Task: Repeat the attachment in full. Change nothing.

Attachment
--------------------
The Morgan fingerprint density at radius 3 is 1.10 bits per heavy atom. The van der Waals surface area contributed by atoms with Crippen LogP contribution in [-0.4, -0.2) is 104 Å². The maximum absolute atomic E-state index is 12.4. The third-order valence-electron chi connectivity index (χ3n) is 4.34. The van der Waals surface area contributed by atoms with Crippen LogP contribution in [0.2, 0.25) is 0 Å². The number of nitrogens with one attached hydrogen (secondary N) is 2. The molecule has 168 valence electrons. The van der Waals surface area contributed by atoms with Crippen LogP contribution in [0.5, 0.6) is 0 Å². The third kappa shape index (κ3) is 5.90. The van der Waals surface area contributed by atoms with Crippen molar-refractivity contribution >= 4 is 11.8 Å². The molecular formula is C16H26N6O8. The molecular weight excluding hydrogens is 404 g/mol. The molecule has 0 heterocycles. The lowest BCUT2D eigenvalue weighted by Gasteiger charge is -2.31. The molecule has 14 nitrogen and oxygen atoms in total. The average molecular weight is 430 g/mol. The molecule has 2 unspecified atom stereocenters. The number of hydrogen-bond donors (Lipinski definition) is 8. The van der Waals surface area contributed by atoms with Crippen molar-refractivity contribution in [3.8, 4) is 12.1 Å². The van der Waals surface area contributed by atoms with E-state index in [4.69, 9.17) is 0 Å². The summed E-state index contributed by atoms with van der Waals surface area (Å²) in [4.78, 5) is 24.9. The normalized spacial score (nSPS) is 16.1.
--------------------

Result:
The Morgan fingerprint density at radius 3 is 1.10 bits per heavy atom. The van der Waals surface area contributed by atoms with Crippen LogP contribution in [-0.4, -0.2) is 104 Å². The maximum absolute atomic E-state index is 12.4. The third-order valence-electron chi connectivity index (χ3n) is 4.34. The van der Waals surface area contributed by atoms with Crippen LogP contribution in [0.2, 0.25) is 0 Å². The number of nitrogens with one attached hydrogen (secondary N) is 2. The molecule has 168 valence electrons. The van der Waals surface area contributed by atoms with Crippen LogP contribution in [0.5, 0.6) is 0 Å². The third kappa shape index (κ3) is 5.90. The van der Waals surface area contributed by atoms with Crippen molar-refractivity contribution >= 4 is 11.8 Å². The molecular formula is C16H26N6O8. The molecular weight excluding hydrogens is 404 g/mol. The molecule has 0 heterocycles. The lowest BCUT2D eigenvalue weighted by Gasteiger charge is -2.31. The molecule has 14 nitrogen and oxygen atoms in total. The average molecular weight is 430 g/mol. The molecule has 2 unspecified atom stereocenters. The number of hydrogen-bond donors (Lipinski definition) is 8. The van der Waals surface area contributed by atoms with Crippen molar-refractivity contribution in [3.8, 4) is 12.1 Å². The van der Waals surface area contributed by atoms with E-state index in [4.69, 9.17) is 0 Å². The summed E-state index contributed by atoms with van der Waals surface area (Å²) in [4.78, 5) is 24.9. The normalized spacial score (nSPS) is 16.1.